- In the 6 months since March, employment has fallen by a total of 5,000 with full-time employment down nearly 59,000 only partly offset by a 54,000 rise in part-time employment (note the working age population grows by around 15,000 a month).
- The participation rate reached a record high of 66.0% in October 2010 - it has been easing back since then and in September, was 65.6%. In other words, 0.4% of the working age population has drifted away from employment or has stopped bothering to look for employment.
- The unemployment rate zig-zagged from 4.9% to 5.0% in the first 6 months of 2011. In the last two months, it has been 5.3% and 5.2%. This is still low on any comparison, but as the saying goes, a march of 1,000 miles begins with a single step.
And then there are wages - the bogeyman that so many people trot out as a reason why inflation is always about to "breakout" or that undermines Australia's competitiveness or some such scary stuff. The Labour Price Index (the best gauge of broad wages issues) rose 3.8% in the past year which is actually lower than the average wages growth since the start of 2005. Wages growth is moderate and this has helped under-score the deceleration in inflation over the last couple of years.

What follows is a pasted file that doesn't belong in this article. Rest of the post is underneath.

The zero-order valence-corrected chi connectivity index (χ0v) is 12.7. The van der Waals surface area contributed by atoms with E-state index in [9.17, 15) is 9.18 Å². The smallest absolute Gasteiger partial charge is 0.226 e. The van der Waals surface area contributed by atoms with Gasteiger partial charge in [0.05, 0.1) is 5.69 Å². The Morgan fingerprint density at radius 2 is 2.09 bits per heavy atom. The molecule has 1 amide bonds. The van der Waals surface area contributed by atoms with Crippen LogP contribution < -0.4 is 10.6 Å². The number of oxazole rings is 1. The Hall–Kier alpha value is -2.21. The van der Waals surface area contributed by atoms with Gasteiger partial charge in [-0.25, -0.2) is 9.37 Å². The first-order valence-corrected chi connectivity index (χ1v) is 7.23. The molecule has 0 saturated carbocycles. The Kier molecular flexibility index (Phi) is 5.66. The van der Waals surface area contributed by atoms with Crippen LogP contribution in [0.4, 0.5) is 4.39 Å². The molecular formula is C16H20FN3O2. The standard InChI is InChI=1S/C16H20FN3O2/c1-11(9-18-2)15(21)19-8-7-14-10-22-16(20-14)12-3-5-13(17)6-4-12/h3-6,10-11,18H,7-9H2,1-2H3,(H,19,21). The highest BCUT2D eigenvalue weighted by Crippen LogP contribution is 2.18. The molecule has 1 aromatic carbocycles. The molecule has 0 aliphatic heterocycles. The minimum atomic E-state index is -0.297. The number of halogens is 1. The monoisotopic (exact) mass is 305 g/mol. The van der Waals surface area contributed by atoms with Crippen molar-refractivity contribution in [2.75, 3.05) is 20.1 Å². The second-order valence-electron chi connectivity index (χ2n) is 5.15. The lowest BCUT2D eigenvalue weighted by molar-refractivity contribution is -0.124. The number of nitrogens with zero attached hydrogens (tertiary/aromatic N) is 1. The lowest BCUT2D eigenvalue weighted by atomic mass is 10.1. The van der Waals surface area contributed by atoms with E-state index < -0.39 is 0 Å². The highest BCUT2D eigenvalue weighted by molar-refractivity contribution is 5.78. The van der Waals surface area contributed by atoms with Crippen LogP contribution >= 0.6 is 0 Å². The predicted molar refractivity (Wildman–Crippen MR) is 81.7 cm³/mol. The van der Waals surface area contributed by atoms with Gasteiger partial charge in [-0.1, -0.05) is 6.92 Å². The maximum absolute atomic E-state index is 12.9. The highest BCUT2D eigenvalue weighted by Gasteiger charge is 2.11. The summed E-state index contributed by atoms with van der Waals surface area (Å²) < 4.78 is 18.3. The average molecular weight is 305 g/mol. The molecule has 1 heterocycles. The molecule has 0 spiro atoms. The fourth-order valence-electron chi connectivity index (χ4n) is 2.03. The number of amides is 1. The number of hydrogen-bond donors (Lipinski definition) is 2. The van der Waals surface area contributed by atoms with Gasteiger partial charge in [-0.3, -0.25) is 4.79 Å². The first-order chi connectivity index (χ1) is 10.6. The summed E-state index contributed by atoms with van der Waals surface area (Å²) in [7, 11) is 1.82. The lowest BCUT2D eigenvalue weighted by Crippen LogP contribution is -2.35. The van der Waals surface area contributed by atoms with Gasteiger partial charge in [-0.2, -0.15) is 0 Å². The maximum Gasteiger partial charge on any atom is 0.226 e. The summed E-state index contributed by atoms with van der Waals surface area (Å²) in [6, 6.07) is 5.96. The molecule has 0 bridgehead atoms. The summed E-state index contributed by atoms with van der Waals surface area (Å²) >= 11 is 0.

These facts show that there are not any broadly wages pressures. Indeed, with the slightly softer labour market conditions coming through over recent months, it is obvious that the risks to wages growth in 2012 will be to the downside.
All of this information confirms that the prolonged period of sub-trend economic growth is showing up in the labour force data. There are likely to be more indications of moderate growth in employment in the months ahead with a further uptick in the unemployment rate on the cards. Thankfully, the RBA knows this and its monetary policy actions will likely prevent a sharp rice in the unemployment rate. It knows it has to keep cutting - and it will. The labour force data over the next few months will help determine exactly when and by how much interest rates will be cut.